Metal Lightweighting


Patrick Dunne, vice president of advanced application development at 3D Systems, is talking about metal additive manufacturing, known as metal 3D printing, which produced high quality, complex parts that are impossible to achieve through traditional manufacturing processes.

Over the past couple of years there has been an increased interest for metal additive manufacturing. “Industrial companies, particularly those operating in low volume, ultra-high value sectors, now better understand the impact of design in the production chain of additive manufacturing and are therefore starting to create new and innovative lightweight designs,” said Patrick.

This innovation is being driven by sectors such as aerospace and high-performance automotive. For example,”in the world of Formula One, reducing and controlling weight distribution across the vehicle cab have a major impact on performance and deliver a critical competitive edge,” said Patrick.

By using metal lightweighting, 3D Systems created a 3D printed satellite bracket as part of a long-term partnership with Thales Alenia Space. “We were able to reduce the mass of each bracket while maintaining the same functional performance and tensile strength by applying algorithmic topological optimisation to the metal 3D printing process following a design for manufacture approach,” explained Patrick.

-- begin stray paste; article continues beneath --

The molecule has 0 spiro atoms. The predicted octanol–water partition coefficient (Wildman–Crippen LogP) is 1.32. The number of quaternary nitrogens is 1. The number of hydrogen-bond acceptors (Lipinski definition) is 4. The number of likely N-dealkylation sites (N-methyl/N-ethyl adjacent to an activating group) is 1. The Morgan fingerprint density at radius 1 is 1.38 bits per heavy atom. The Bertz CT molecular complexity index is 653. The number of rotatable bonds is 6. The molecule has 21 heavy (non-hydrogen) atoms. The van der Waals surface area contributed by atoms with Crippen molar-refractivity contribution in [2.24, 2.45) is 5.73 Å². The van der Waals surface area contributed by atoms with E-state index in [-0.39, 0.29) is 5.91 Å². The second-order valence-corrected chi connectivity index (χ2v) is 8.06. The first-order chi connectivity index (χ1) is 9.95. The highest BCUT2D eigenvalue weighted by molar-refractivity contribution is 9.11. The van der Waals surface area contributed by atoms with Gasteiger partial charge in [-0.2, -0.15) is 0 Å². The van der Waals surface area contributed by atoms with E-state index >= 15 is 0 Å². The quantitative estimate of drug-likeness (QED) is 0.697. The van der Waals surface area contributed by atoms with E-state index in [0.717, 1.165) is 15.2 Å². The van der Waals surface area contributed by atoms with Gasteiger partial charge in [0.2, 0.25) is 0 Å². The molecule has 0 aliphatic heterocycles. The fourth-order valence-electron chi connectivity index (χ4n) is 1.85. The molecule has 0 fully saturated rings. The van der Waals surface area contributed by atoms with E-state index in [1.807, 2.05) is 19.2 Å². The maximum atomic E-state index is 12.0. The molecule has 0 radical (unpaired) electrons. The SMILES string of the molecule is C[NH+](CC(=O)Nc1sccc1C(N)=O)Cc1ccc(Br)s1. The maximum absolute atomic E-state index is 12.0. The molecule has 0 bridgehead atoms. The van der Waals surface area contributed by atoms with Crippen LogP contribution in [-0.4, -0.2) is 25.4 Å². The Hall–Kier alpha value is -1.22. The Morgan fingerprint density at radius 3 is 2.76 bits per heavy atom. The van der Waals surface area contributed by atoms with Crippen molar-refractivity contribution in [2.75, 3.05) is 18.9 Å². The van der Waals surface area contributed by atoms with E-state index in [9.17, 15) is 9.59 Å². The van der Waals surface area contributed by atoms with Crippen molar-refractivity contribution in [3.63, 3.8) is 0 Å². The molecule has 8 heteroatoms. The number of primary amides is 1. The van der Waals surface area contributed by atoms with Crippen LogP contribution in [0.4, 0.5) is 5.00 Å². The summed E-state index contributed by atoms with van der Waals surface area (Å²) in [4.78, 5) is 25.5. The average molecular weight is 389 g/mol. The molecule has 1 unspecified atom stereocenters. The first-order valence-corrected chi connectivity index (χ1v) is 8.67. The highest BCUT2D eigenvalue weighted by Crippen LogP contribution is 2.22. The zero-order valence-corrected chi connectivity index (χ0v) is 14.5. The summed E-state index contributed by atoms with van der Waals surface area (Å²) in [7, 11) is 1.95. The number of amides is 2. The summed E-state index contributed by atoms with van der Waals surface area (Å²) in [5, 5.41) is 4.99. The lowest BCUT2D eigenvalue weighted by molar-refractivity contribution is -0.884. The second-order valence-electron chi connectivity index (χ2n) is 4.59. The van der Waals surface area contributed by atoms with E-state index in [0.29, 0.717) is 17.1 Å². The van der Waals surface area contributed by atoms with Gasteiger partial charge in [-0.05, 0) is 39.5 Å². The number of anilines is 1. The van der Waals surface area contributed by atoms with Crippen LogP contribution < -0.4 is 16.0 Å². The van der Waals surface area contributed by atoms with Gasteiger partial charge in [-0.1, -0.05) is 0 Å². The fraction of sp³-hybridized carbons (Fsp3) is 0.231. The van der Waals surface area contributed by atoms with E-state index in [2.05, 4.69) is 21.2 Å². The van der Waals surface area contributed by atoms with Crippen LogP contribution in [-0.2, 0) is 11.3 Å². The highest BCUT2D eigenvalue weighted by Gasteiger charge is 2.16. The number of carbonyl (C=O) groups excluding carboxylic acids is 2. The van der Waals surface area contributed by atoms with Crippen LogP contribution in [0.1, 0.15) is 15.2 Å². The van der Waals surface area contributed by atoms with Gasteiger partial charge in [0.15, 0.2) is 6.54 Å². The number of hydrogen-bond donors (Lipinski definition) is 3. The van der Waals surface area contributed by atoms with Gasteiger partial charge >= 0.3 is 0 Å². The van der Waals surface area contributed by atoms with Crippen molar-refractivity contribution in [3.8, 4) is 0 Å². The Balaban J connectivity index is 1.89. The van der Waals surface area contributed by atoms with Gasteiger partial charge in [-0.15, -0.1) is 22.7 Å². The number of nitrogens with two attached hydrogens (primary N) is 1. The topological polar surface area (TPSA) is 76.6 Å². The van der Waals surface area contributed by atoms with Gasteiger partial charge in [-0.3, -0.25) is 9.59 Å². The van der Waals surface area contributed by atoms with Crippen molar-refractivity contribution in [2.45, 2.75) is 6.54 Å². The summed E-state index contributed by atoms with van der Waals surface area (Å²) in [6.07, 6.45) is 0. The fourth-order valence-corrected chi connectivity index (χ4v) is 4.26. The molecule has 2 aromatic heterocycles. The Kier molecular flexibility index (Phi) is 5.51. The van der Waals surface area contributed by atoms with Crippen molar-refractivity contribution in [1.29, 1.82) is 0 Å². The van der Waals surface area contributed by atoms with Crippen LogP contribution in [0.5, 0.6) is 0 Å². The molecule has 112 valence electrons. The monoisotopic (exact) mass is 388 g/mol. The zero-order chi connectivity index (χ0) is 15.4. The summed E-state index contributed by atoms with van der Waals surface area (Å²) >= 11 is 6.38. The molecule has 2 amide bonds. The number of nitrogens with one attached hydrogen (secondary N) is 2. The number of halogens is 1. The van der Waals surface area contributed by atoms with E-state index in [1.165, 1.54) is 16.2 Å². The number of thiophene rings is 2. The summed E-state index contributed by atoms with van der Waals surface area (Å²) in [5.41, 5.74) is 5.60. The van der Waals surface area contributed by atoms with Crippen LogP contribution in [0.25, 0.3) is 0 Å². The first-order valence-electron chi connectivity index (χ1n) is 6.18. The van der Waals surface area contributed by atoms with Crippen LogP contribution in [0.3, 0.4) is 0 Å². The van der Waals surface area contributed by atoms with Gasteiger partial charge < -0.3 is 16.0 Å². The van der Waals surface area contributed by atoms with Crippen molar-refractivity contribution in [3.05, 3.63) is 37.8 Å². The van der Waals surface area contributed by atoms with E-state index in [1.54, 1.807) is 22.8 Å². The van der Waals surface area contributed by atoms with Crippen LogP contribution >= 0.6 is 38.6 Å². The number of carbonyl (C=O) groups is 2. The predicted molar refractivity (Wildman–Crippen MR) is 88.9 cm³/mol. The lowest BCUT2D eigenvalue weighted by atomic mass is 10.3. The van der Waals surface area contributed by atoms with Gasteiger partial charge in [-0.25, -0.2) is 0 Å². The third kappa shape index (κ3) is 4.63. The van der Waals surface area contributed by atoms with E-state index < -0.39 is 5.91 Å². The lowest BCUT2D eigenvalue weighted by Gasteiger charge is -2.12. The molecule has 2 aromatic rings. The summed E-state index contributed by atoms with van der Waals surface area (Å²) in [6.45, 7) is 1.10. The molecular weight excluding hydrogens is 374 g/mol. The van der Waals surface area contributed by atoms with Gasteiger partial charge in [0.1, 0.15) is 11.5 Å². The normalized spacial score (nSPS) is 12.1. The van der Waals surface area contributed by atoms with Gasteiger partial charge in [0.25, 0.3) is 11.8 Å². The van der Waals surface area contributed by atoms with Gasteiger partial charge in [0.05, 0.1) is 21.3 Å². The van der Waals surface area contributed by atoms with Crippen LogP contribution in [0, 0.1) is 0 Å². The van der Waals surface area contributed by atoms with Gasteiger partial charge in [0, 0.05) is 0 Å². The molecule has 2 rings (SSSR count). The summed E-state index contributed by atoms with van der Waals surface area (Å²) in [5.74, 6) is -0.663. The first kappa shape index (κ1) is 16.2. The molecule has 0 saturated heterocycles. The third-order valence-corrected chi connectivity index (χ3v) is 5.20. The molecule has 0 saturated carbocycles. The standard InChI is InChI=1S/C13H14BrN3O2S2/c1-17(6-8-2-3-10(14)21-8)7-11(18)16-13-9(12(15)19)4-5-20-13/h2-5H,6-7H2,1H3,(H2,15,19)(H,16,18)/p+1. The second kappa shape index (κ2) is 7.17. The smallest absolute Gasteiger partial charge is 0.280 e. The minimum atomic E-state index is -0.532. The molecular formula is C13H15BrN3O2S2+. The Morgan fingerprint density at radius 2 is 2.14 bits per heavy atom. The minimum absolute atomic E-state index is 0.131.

The titanium brackets resulted were 25% lighter than those manufactured by traditional means and also offered a better stiffness-to-weight ratio. The satellite brackets were unique, as well as customised and optimised to the specific mounting location and delivered in half the time.

The challenges associated with lightweighting are the design and the mechanical characteristics of the alloy within the part itself. “As material is removed at the CAD level it’s critical that the downstream process is able to deliver a part that crosses a certain threshold in both mechanical properties and risk reduction,” said Patrick. “Within 3D Systems, our expertise covers both ends of that equation. We support the advanced design capabilities as well as provide tools in the form of hardware, software, process and materials.”

Speaking of the future of metal lightweighting, Patrick said: “Ultimately, the manufacture of better products to enable dramatically cheaper space transportation and faster, more fuel-efficient vehicles. In low volume, ultra-high value sectors where weight means the difference between winning and losing, it will only be a matter of time before metal lightweighting achieves mainstream acceptance.”

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